Built in 1825 by Scottish-born landscape gardener John Claudius Loudon, the house is a model of domestic architectural deception. It is in fact two houses, conjoined at the middle to give the illusion of a single, grand residence. Described by Loudon, in the oxymoronic language of the day, as a “double-detached house”, the idea was “to build two small houses which should appear as one, and have some pretensions to architectural design”. Through cunning techniques of architectural trickery, the design would “give dignity and consequence to each dwelling by making it appear to have the magnitude of two houses”.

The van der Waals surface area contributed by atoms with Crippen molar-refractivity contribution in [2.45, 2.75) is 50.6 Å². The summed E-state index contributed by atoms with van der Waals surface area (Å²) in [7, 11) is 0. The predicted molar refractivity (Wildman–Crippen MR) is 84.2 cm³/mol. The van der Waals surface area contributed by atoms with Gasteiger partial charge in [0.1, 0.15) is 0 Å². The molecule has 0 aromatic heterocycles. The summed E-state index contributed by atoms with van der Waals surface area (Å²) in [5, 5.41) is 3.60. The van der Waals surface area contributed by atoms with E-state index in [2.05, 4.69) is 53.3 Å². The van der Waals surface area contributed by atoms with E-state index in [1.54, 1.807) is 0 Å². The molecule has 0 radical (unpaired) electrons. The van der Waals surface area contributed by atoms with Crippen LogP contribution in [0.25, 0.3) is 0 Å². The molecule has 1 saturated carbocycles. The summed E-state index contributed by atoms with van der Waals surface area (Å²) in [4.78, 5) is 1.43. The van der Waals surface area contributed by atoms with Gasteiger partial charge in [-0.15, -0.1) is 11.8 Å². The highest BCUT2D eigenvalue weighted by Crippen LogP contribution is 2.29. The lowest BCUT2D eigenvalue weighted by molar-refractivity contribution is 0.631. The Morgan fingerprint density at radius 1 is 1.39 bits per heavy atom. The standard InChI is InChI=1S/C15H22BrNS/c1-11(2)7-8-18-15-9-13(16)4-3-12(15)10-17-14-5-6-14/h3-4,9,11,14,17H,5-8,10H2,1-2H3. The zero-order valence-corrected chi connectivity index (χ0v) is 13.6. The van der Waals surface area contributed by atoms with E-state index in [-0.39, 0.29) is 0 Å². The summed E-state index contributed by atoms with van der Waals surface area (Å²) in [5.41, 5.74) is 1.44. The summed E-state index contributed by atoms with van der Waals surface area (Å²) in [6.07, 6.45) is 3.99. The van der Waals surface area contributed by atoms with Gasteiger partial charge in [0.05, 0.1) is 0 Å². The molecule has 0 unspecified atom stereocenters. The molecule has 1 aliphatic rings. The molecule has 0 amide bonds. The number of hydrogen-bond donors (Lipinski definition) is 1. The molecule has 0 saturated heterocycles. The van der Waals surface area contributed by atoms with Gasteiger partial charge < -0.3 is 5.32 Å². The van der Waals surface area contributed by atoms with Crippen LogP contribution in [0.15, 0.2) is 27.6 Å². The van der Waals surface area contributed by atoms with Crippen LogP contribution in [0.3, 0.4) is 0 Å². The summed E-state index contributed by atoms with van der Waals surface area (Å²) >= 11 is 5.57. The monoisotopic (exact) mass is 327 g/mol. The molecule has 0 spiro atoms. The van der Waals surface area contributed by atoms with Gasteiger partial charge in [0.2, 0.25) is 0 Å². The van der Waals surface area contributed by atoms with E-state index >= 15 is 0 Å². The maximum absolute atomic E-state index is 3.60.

This germ of an idea he unleashed in Bayswater would go on to become the UK’s most popular housing type of the 20th century. The semi is a peculiarly British compromise, symbolising a break away from the humble terrace and the first step up on the aspirational ladder towards a fully detached house. Almost 200 years later it still embodies the dream of suburban security: according to the most recent census, almost a third of the houses in England and Wales are semi-detached, and the three-bedroom semi remains the most sought-after home in the country.